ome of the Republicans who voted to impeach former President Donald Trump in January are already having their seats challenged and their ability to hold onto their place in Congress may be dependent on the moves the former president makes in the next 18 months.
Ten Republicans joined Democrats in impeaching Trump a historic second time, a move that was quickly met with condemnation back in their home states. They’ve been publicly scolded, pushed to resign and warned that local organizations will mount a strong push to oust them from office in the primary.
“After my last election, I had decided not to run again. But the vote by Congressman [David] Valadao to impeach President Trump with no witnesses, evidence, or without allowing any defense was too much for me to stay on the sidelines,” Chris Mathys, a former Fresno, California, city council member, told Newsweek.
Valadao, who represents California’s 21st district, wasn’t in office during Trump’s first impeachment, as he had been ousted from office in 2018 by Democrat TJ Coxx. In November, Valadao won back his seat from the Democrat who beat him in 2018 by less than a point. The Republican placed blame on Trump for the Capitol riot, saying that his rhetoric was “un-American, abhorrent and absolutely an impeachable offense.”
That vote in favor of impeaching Trump “violated the trust” of the millions of Americans that voted for Trump in the November election, according to Mathys, who unsuccessfully sought a seat in New Mexico’s House during the 2020 primary. The decision was “so egregious,” that Mathys doesn’t think voters will forget it.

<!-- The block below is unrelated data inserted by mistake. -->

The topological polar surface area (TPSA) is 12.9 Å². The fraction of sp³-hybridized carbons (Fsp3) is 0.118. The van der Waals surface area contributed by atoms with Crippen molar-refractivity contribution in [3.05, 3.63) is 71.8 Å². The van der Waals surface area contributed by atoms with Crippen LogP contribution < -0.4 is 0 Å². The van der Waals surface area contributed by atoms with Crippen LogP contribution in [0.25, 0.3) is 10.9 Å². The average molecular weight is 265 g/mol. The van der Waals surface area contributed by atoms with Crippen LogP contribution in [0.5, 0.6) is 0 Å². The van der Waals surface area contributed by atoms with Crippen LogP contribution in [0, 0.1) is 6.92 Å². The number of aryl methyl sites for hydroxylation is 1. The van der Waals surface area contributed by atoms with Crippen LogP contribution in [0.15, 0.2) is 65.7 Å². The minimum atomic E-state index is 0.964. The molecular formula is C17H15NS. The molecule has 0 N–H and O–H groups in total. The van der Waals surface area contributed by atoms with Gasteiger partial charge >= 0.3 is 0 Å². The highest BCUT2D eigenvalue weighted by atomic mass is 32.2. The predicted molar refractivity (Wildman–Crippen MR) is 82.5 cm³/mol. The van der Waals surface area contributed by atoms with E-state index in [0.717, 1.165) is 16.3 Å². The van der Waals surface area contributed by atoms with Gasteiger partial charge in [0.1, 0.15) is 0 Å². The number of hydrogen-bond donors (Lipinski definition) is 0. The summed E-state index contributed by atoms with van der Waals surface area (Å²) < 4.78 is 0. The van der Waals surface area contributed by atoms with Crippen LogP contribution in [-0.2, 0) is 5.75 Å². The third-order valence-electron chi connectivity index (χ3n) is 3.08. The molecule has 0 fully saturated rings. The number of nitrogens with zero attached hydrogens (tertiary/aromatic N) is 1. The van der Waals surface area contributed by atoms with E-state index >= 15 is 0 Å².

Whit Ayer, a GOP strategist, told Newsweek it was a “very gutsy” decision to vote in favor of impeachment because they “knew they would likely draw challenges.” However, it remains to be seen how much the impeachment will play in the 2022 primary and one of the factors that is still up in the air is how much of a political powerhouse Trump will be in 18 months.
“Has he started a third party, the Patriot Party? In which case, the Trump voters would follow him to his party and the Republicans in the governing party will be left to vote in a primary where these Republicans who voted to impeach should easily win renomination,” Ayer said. “Or is he busy fighting off lawsuits and bankruptcy so he’s otherwise engaged?”… Via – Newsweek